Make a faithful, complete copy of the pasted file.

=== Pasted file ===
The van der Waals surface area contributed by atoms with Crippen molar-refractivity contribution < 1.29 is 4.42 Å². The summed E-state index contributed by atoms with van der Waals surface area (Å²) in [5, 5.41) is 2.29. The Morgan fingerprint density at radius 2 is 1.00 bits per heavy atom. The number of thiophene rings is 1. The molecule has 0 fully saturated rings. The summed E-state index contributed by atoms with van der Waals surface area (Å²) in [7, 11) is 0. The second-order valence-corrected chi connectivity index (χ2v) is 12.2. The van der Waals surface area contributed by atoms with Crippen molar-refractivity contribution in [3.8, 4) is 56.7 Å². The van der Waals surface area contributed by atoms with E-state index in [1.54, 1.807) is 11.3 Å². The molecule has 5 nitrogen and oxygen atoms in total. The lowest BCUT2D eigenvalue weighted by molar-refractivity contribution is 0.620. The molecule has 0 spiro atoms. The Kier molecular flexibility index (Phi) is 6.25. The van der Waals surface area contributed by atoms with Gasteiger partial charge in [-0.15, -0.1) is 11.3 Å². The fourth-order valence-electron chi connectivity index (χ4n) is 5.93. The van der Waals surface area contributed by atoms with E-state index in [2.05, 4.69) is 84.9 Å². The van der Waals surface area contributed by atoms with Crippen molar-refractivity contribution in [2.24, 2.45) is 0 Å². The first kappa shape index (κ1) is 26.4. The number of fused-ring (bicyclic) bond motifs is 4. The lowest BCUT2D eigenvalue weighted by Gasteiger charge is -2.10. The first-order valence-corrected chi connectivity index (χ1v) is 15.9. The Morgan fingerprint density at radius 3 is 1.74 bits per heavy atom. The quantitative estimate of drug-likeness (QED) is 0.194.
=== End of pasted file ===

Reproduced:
The van der Waals surface area contributed by atoms with Crippen molar-refractivity contribution < 1.29 is 4.42 Å². The summed E-state index contributed by atoms with van der Waals surface area (Å²) in [5, 5.41) is 2.29. The Morgan fingerprint density at radius 2 is 1.00 bits per heavy atom. The number of thiophene rings is 1. The molecule has 0 fully saturated rings. The summed E-state index contributed by atoms with van der Waals surface area (Å²) in [7, 11) is 0. The second-order valence-corrected chi connectivity index (χ2v) is 12.2. The van der Waals surface area contributed by atoms with Crippen molar-refractivity contribution in [3.8, 4) is 56.7 Å². The van der Waals surface area contributed by atoms with E-state index in [1.54, 1.807) is 11.3 Å². The molecule has 5 nitrogen and oxygen atoms in total. The lowest BCUT2D eigenvalue weighted by molar-refractivity contribution is 0.620. The molecule has 0 spiro atoms. The Kier molecular flexibility index (Phi) is 6.25. The van der Waals surface area contributed by atoms with Gasteiger partial charge in [-0.15, -0.1) is 11.3 Å². The fourth-order valence-electron chi connectivity index (χ4n) is 5.93. The van der Waals surface area contributed by atoms with E-state index in [2.05, 4.69) is 84.9 Å². The van der Waals surface area contributed by atoms with Crippen molar-refractivity contribution in [2.24, 2.45) is 0 Å². The first kappa shape index (κ1) is 26.4. The number of fused-ring (bicyclic) bond motifs is 4. The lowest BCUT2D eigenvalue weighted by Gasteiger charge is -2.10. The first-order valence-corrected chi connectivity index (χ1v) is 15.9. The Morgan fingerprint density at radius 3 is 1.74 bits per heavy atom. The quantitative estimate of drug-likeness (QED) is 0.194.